Yesterday, as the sun was beginning to set, we jumped in the pool. An old woman sitting nearby asked if the water was cold, and we told her it was. She said, “Probably not as cold as where I’m from: Philadelphia. But it’s okay because I’m here and it’s my birthday!” We wished her a happy birthday and talked about living on the East Coast for awhile. She told us that she hopes next year Philly and Boston both make it to the World Series.

We dried off and James went to order drinks for us. I wished that I had asked him to get one for our new friend too, but he was long gone. I shrugged it off — it was getting windy and she might go inside soon anyway. And how were we to know what she would like? It was probably for the best, right? I went back to reading my magazine.

But then, when he returned a few minutes later he told me he’d ordered our drinks and a slice of chocolate cake (with a candle) for our pool-mate from Philly.

This is why James is and always will be my Valentine.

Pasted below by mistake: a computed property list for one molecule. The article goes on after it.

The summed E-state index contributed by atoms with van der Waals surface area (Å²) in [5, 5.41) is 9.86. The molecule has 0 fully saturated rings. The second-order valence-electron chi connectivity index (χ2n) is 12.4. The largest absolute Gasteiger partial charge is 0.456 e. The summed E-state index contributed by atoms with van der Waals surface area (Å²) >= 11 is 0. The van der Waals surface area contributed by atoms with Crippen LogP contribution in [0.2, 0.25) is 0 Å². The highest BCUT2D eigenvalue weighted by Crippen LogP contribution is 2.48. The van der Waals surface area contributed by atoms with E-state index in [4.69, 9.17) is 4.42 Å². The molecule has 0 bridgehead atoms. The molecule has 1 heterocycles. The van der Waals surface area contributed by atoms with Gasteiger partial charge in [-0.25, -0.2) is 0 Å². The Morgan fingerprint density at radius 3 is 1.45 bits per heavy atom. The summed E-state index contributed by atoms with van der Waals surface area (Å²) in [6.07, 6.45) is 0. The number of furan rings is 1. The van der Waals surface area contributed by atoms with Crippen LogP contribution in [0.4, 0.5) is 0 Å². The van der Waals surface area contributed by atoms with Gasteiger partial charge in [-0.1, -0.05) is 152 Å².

Over the last month, Gretchen Rubin of the Happiness Project put together a 21 Day Relationship Challenge. It was all about strengthening your connections with loved ones rather than taking them for granted. Here are a few of the ideas that I liked most, which I think we should all practice every day  — not just on Valentine’s Day.

Joanna Goddard once wrote that she and her husband kiss for at least 10 seconds before he leaves for work in the morning. As a big fan of kissing, I’m totally on board with this.

How do you want to inspire more romance into your everyday life?

P.S. I’m sharing some parts of my life that I haven’t yet talked about over on Not Merely Living today. Go there and meet the lovely Mere, who you’ll wish lived next door so you could be best friends.